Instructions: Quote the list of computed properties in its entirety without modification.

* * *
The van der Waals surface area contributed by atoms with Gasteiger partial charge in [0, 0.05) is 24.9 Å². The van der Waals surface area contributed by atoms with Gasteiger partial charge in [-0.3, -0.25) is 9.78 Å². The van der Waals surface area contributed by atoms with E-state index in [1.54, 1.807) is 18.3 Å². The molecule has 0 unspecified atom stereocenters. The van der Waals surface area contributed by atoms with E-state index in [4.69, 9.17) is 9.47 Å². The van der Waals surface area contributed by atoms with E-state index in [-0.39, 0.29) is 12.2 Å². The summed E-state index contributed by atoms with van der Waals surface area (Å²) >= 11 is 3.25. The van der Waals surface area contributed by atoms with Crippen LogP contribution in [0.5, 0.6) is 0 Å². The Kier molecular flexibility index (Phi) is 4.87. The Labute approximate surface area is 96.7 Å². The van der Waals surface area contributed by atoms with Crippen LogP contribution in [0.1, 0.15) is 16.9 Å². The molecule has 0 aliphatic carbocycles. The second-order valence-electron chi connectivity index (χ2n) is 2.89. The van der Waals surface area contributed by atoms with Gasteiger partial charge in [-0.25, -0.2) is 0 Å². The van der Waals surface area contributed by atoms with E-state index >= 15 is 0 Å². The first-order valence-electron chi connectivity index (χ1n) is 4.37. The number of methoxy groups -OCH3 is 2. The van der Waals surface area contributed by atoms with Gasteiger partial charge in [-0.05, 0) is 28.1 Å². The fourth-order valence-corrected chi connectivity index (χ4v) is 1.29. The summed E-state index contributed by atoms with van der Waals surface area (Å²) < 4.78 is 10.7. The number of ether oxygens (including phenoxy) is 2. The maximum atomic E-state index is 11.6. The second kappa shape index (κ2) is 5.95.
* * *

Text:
The van der Waals surface area contributed by atoms with Gasteiger partial charge in [0, 0.05) is 24.9 Å². The van der Waals surface area contributed by atoms with Gasteiger partial charge in [-0.3, -0.25) is 9.78 Å². The van der Waals surface area contributed by atoms with E-state index in [1.54, 1.807) is 18.3 Å². The molecule has 0 unspecified atom stereocenters. The van der Waals surface area contributed by atoms with E-state index in [4.69, 9.17) is 9.47 Å². The van der Waals surface area contributed by atoms with E-state index in [-0.39, 0.29) is 12.2 Å². The summed E-state index contributed by atoms with van der Waals surface area (Å²) >= 11 is 3.25. The van der Waals surface area contributed by atoms with Crippen LogP contribution in [0.5, 0.6) is 0 Å². The Kier molecular flexibility index (Phi) is 4.87. The Labute approximate surface area is 96.7 Å². The van der Waals surface area contributed by atoms with Crippen LogP contribution in [0.1, 0.15) is 16.9 Å². The molecule has 0 aliphatic carbocycles. The second-order valence-electron chi connectivity index (χ2n) is 2.89. The van der Waals surface area contributed by atoms with Gasteiger partial charge in [-0.25, -0.2) is 0 Å². The van der Waals surface area contributed by atoms with E-state index >= 15 is 0 Å². The first-order valence-electron chi connectivity index (χ1n) is 4.37. The number of methoxy groups -OCH3 is 2. The van der Waals surface area contributed by atoms with Gasteiger partial charge in [-0.05, 0) is 28.1 Å². The fourth-order valence-corrected chi connectivity index (χ4v) is 1.29. The summed E-state index contributed by atoms with van der Waals surface area (Å²) < 4.78 is 10.7. The number of ether oxygens (including phenoxy) is 2. The maximum atomic E-state index is 11.6. The second kappa shape index (κ2) is 5.95.